The rose gardner
Shy, soft spoken, unassuming teacher had instilled in us a great awareness and appreciation of the art of the Persian language
January 16, 2006
I wrote this eulogy two days after hearing the news of the death of my high school teacher and it shares the sentiments of many of my classmates. It is celebrating the life of a great man who touched many lives and the story of how the class of 1981 at Adventist High School in Tehran first found each other, then went to search for their teacher of Persian language and literature, Mr Mohammad Massoudi.
Thanksgiving be to a Deity of majesty and glory; for submission [in prayer] conciliates his presence, and a sense of gratitude towards him increases his munificence. Every breath that is inhaled is an elongation of life, and when it is exhaled it exhilarates the spirit; accordingly, in every single breathing two benefits are forthcoming, and for each benefit a thanksgiving is owing. Sa'di's Golestan - The Rose Garden - translated by James Ross, 1759-1831
The man who was instrumental in making me realise the power of these words died yesterday (3 January 2006) in Tehran. Mr Mohammad Massoudi was a teacher of Persian language and literature at Adventist High School in Tehran. He retired soon after the Revolution having taught his beloved subject for over 25 years. Throughout his academic career he passed on his love of Persian poetry and prose to several generations of Iranians.
The football match between Iran and the USA in Pasadena in January 2000 became an excuse for the Adventist High School class of 1981 to have a reunion in California. The reunion was impromptu and got organised in less than two weeks, but it attracted classmates, now living in different continents, to converge on Beverly Hills at the house of a fellow classmate's parents.
Most of us were seeing each other for the first time in more than 20 years. It became apparent to us that evening that Mr Massoudi had been no ordinary teacher. Some of us, now living the expatriate life in one or the other corner of the world, remembered fondly that evening how that shy, soft spoken, unassuming teacher had instilled in us a great awareness and appreciation of the art of the Persian language.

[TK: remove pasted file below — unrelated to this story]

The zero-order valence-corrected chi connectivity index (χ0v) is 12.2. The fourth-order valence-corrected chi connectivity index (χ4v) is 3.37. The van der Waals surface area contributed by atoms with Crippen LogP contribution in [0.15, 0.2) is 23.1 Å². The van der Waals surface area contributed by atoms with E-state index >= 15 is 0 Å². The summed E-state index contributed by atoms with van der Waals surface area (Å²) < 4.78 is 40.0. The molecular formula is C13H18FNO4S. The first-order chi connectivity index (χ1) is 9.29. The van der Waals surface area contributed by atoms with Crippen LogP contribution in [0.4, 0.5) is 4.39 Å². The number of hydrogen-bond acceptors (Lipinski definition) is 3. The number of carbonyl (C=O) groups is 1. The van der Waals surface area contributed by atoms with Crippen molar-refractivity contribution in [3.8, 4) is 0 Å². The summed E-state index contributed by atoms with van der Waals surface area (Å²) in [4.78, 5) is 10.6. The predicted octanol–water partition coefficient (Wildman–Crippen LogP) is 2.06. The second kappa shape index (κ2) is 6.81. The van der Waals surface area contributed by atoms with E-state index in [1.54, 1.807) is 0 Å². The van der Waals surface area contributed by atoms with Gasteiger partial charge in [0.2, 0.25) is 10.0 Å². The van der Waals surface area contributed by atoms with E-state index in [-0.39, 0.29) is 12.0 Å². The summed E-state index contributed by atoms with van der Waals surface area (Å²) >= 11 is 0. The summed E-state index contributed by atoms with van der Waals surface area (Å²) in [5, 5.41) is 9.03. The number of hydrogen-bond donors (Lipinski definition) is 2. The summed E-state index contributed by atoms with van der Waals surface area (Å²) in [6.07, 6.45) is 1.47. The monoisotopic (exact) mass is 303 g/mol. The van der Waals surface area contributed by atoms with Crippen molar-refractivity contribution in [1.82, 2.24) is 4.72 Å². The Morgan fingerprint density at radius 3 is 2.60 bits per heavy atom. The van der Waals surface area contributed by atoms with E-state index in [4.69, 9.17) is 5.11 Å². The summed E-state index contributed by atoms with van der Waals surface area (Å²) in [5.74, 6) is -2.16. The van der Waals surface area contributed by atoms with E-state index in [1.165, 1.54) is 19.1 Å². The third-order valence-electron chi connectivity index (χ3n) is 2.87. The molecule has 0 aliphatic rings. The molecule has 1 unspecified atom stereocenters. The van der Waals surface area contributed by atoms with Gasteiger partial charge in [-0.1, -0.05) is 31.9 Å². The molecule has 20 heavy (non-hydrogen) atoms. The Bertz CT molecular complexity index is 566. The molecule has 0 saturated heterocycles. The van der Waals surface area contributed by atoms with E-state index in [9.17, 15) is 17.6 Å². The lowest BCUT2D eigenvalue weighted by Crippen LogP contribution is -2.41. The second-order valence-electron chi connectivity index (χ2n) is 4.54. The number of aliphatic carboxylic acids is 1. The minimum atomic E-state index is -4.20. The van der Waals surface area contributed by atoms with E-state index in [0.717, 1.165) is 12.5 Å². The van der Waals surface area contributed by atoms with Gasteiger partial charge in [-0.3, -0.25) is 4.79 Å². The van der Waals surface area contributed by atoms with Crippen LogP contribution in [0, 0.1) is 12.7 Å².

So, what became of Mr Massoudi? We wanted to know:
Did he ever marry?
Does he still drive his VW Beetle?
Is he still full of anecdotes and quotes from the treasury of Persian language?
We wanted to know what became of this man; also to let him know what became of us; and to thank him for what he did to us -- now that we realised collectively that which we had known subconsciously and every time we read from Ferdowsi, Nezami, Sa'di or Rassoul Parvizi.
It was imperative for us to find him, but it took almost a year. The efforts of our classmate, Dr Mohammad Behnia, whom through sheer persistence and ingenuity found our old teacher, are singularly commendable. Here is the edited extract of the email he sent me to say how he found Mr Massoudi:
I remembered one day in 1357 Massoudi called me to the office and gave me a composition written by one of his students in another school. He wanted me to read the composition, saying, "Although his father is a poor worker, he has a brilliant future. I am proud of him."
The subject was about revolution, freedom, martyrdom and such things. I remembered that the name of that high school was printed on the headings of the paper but I could not remember what it was. A few days ago, I had a patient in my surgery whose name was Marvi. All of a sudden I remembered the name of that high school. It was Marvi High School.
I contacted them and an old employee remembered Mr Massoudi and provided me with his contact details. Contrary to our previous belief, he is not from Hamadan, but was born in Tehran. I wasted a lot of time looking for him in Hamadan, Touiserkan and Asadabad...
And so it was that Mr Masoudi was re-united with his former students, albeit for some, contact remained through telephone calls, letters and video clips (See video clip). I last saw him three months ago during a short trip to Tehran. He was recovering from a medical complication and was justly praising his former student, physician and friend Dr Mohammad Behnia.
Mr Massoudi never married and did not have any children. He left instructions in his will against any memorial services for the 3rd, 7th and 40th day mourning ceremonies and directed his family to donate the proceeds and what remains of his assets to charities. He will be buried tomorrow (5 January 2006) in Tehran. This testimony is a fitting memorial to a man who touched so many lives now living in so many places in the world.
Arman Farahmand-Razavi now lives in the United Kingdom.